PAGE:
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News: Increasing heap size – beware of the Cobra Effect

  1. The term ‘Cobra effect’ stems from an anecdote set at the time of British rule of colonial India. The British government was concerned about the number of venomous cobra snakes. The Government therefore offered a reward for every dead snake. Initially this was a successful strategy as large numbers of snakes were killed for the reward. Eventually however Indians began to breed cobras for the income.

    When this was realized the reward was canceled, but the cobra breeders set the snakes free and the wild cobras consequently multiplied. The apparent solution for the problem made the situation even worse.

    So how is Java heap size related with Colonial India and poisonous snakes? Bear with me and I’ll guide you through the analogy in this blog post.

    Threaded Messages (4)

  2. You seem to ignore one of the most important techniques used network the underlies all of these web applications...call traffic management...you control the rate of allocation by control the degree of concurrent execution and the rate of method invocation

    for (adaptive) concurrency control: http://www.jinspired.com/research/adaptive-control-in-execution

    for (call) rate limiting: http://www.jinspired.com/research/quality-of-service-for-apps

  3. I am not quite sure I have understood your point. Do you mean to limit the throughput by artificially limiting the amount of concurrent users thus decreasing the allocation rate? First of all this only shifts your multi seconds pauses to the future, not eliminate them (well, doesn't guarantee to eliminate them). And secondly limiting number of concurrent users is a straght way to limiting your revenue.

  4. I can limit call throughput in various ways - concurrency or delay (via adaptive resource management). 

    Sorry but I am not shifting time I am managing congestion, contention and/or consumption at a rate that the GC can keep up with...you do understand that behavior of any software changes drastically when overloaded leading to different code paths and longer times...so in fact I can slow things down to go faster...pretty common in rapid/network traffic management...the trick is to slow down to the optimal level which is what adaptive control is all about...please look at the results on the article to see the net effect of this before making such mis-informed statements.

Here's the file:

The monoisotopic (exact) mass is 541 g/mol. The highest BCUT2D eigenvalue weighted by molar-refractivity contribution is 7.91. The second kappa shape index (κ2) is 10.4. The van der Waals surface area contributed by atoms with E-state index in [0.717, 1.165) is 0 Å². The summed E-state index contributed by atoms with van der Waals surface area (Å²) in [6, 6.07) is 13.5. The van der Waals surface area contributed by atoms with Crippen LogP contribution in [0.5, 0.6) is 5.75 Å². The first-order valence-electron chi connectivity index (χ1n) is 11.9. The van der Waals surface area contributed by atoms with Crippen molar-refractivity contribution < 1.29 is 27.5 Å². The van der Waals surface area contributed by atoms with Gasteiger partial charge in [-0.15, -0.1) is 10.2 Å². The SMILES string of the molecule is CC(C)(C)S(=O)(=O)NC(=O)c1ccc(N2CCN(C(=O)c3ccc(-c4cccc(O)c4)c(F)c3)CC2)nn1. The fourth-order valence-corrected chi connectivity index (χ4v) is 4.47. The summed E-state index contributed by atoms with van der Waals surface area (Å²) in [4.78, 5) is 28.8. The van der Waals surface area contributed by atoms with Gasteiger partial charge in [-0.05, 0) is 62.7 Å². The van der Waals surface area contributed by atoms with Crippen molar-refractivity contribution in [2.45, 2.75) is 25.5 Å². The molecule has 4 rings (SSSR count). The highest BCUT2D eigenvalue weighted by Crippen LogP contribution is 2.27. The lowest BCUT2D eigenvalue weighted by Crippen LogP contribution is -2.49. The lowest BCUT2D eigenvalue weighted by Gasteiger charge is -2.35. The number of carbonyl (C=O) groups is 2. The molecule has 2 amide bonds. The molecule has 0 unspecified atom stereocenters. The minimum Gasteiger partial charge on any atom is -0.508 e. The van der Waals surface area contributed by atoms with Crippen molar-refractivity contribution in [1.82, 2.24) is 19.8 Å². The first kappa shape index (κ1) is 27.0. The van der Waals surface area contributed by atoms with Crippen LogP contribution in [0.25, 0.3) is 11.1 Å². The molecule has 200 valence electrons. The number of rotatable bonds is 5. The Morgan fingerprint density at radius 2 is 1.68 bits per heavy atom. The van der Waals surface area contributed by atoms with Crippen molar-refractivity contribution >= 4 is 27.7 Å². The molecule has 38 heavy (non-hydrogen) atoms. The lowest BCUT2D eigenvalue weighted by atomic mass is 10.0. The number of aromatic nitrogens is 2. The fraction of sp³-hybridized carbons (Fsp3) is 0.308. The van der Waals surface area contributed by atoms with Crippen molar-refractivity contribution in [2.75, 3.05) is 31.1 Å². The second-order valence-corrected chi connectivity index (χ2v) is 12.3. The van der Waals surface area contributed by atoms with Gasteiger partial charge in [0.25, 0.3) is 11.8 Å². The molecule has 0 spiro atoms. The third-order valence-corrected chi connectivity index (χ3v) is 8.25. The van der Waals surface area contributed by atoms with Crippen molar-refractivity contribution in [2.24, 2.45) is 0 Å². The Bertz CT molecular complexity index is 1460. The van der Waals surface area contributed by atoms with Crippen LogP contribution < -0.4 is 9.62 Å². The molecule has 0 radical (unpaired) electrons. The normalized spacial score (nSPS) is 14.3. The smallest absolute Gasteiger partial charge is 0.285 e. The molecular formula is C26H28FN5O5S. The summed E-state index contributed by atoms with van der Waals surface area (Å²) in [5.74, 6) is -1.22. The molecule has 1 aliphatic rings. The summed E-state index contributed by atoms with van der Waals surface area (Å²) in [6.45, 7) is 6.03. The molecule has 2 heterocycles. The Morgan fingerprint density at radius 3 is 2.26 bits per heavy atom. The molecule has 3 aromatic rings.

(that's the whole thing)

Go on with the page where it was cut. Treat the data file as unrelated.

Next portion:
limiting revenue?...seriously...please read up on quality of service (QoS) and how networks are managed before making such a flippant remark...adaptive traffic management in this case is strking the correct balance between response time and throughput...making the experience must better (at least much more stable and consistent).

     

  5. Ok, now I got it. Yes, in highly congested situations, especially in optimistic locking "fail-and-retry" algorithms, reducing concurrency can actually improve throughput.

    And yes, in some cases, reducing allocation rate can let GC to catch up without hurting customer perception too much. In some cases. But as Gil Tene said, "you cannot eliminate GC pauses, you can only delay them". Which brings us back to the problem of eminent multi second pauses. Because alternative - keeping concurrency low enough - means underutilization.